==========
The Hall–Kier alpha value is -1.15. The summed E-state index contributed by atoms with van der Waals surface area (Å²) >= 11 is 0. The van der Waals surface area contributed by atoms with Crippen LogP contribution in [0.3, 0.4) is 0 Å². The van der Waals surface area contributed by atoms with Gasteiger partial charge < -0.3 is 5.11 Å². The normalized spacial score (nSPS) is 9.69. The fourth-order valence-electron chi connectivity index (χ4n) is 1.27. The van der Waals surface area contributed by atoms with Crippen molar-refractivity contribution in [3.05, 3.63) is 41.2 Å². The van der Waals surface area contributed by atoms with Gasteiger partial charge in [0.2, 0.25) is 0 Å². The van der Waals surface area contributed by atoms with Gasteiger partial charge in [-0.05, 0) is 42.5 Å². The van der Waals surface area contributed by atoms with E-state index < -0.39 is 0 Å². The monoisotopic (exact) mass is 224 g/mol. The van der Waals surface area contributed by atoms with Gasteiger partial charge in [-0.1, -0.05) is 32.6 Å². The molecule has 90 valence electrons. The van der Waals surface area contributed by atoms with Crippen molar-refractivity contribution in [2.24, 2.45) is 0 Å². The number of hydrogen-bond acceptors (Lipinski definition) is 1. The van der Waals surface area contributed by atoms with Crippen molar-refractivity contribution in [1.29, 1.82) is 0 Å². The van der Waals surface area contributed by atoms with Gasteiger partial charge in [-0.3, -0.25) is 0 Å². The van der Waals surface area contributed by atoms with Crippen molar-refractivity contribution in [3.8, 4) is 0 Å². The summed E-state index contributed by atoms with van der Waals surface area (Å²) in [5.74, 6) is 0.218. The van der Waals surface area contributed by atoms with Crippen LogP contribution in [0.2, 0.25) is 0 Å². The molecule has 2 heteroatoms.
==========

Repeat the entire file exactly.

The Hall–Kier alpha value is -1.15. The summed E-state index contributed by atoms with van der Waals surface area (Å²) >= 11 is 0. The van der Waals surface area contributed by atoms with Crippen LogP contribution in [0.3, 0.4) is 0 Å². The van der Waals surface area contributed by atoms with Gasteiger partial charge < -0.3 is 5.11 Å². The normalized spacial score (nSPS) is 9.69. The fourth-order valence-electron chi connectivity index (χ4n) is 1.27. The van der Waals surface area contributed by atoms with Crippen molar-refractivity contribution in [3.05, 3.63) is 41.2 Å². The van der Waals surface area contributed by atoms with Gasteiger partial charge in [0.2, 0.25) is 0 Å². The van der Waals surface area contributed by atoms with Gasteiger partial charge in [-0.05, 0) is 42.5 Å². The van der Waals surface area contributed by atoms with E-state index < -0.39 is 0 Å². The monoisotopic (exact) mass is 224 g/mol. The van der Waals surface area contributed by atoms with Gasteiger partial charge in [-0.1, -0.05) is 32.6 Å². The molecule has 90 valence electrons. The van der Waals surface area contributed by atoms with Crippen molar-refractivity contribution in [2.24, 2.45) is 0 Å². The number of hydrogen-bond acceptors (Lipinski definition) is 1. The van der Waals surface area contributed by atoms with Crippen molar-refractivity contribution in [1.29, 1.82) is 0 Å². The van der Waals surface area contributed by atoms with Gasteiger partial charge in [-0.3, -0.25) is 0 Å². The van der Waals surface area contributed by atoms with Crippen molar-refractivity contribution in [3.8, 4) is 0 Å². The summed E-state index contributed by atoms with van der Waals surface area (Å²) in [5.74, 6) is 0.218. The van der Waals surface area contributed by atoms with Crippen LogP contribution in [0.2, 0.25) is 0 Å². The molecule has 2 heteroatoms.